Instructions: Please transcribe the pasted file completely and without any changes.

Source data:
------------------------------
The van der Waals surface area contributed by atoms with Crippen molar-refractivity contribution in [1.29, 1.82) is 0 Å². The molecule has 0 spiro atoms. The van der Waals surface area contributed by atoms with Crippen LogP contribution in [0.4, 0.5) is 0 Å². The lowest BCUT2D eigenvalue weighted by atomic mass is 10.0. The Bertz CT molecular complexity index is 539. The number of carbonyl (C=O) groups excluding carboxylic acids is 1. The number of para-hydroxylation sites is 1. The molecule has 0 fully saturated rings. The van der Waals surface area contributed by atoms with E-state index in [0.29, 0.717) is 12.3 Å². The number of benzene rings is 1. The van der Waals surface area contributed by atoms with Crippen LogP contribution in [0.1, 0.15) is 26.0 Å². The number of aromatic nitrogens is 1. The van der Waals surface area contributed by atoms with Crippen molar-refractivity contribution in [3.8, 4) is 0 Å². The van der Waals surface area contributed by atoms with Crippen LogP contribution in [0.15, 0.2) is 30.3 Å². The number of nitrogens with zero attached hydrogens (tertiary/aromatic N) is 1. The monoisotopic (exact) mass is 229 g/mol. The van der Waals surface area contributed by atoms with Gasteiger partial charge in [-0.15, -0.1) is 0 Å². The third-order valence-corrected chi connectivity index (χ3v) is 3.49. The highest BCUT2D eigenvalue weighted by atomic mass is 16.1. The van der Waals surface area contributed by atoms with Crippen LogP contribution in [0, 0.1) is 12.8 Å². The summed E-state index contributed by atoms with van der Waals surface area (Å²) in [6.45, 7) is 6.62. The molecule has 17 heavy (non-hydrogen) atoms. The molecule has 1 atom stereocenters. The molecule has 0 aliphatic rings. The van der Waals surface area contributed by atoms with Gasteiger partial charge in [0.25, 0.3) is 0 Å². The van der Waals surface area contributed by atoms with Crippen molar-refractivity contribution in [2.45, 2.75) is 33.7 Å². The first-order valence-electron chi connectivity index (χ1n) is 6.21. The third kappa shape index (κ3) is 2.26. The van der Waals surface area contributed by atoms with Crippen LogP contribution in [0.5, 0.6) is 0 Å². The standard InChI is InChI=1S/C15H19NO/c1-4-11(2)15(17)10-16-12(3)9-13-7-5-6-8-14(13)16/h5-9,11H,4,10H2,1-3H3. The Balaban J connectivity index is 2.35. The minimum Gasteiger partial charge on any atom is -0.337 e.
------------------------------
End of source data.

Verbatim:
The van der Waals surface area contributed by atoms with Crippen molar-refractivity contribution in [1.29, 1.82) is 0 Å². The molecule has 0 spiro atoms. The van der Waals surface area contributed by atoms with Crippen LogP contribution in [0.4, 0.5) is 0 Å². The lowest BCUT2D eigenvalue weighted by atomic mass is 10.0. The Bertz CT molecular complexity index is 539. The number of carbonyl (C=O) groups excluding carboxylic acids is 1. The number of para-hydroxylation sites is 1. The molecule has 0 fully saturated rings. The van der Waals surface area contributed by atoms with E-state index in [0.29, 0.717) is 12.3 Å². The number of benzene rings is 1. The van der Waals surface area contributed by atoms with Crippen LogP contribution in [0.1, 0.15) is 26.0 Å². The number of aromatic nitrogens is 1. The van der Waals surface area contributed by atoms with Crippen molar-refractivity contribution in [3.8, 4) is 0 Å². The van der Waals surface area contributed by atoms with Crippen LogP contribution in [0.15, 0.2) is 30.3 Å². The number of nitrogens with zero attached hydrogens (tertiary/aromatic N) is 1. The monoisotopic (exact) mass is 229 g/mol. The van der Waals surface area contributed by atoms with Gasteiger partial charge in [-0.15, -0.1) is 0 Å². The third-order valence-corrected chi connectivity index (χ3v) is 3.49. The highest BCUT2D eigenvalue weighted by atomic mass is 16.1. The van der Waals surface area contributed by atoms with Crippen LogP contribution in [0, 0.1) is 12.8 Å². The summed E-state index contributed by atoms with van der Waals surface area (Å²) in [6.45, 7) is 6.62. The molecule has 17 heavy (non-hydrogen) atoms. The molecule has 1 atom stereocenters. The molecule has 0 aliphatic rings. The van der Waals surface area contributed by atoms with Gasteiger partial charge in [0.25, 0.3) is 0 Å². The van der Waals surface area contributed by atoms with Crippen molar-refractivity contribution in [2.45, 2.75) is 33.7 Å². The first-order valence-electron chi connectivity index (χ1n) is 6.21. The third kappa shape index (κ3) is 2.26. The van der Waals surface area contributed by atoms with Crippen LogP contribution in [0.5, 0.6) is 0 Å². The standard InChI is InChI=1S/C15H19NO/c1-4-11(2)15(17)10-16-12(3)9-13-7-5-6-8-14(13)16/h5-9,11H,4,10H2,1-3H3. The Balaban J connectivity index is 2.35. The minimum Gasteiger partial charge on any atom is -0.337 e.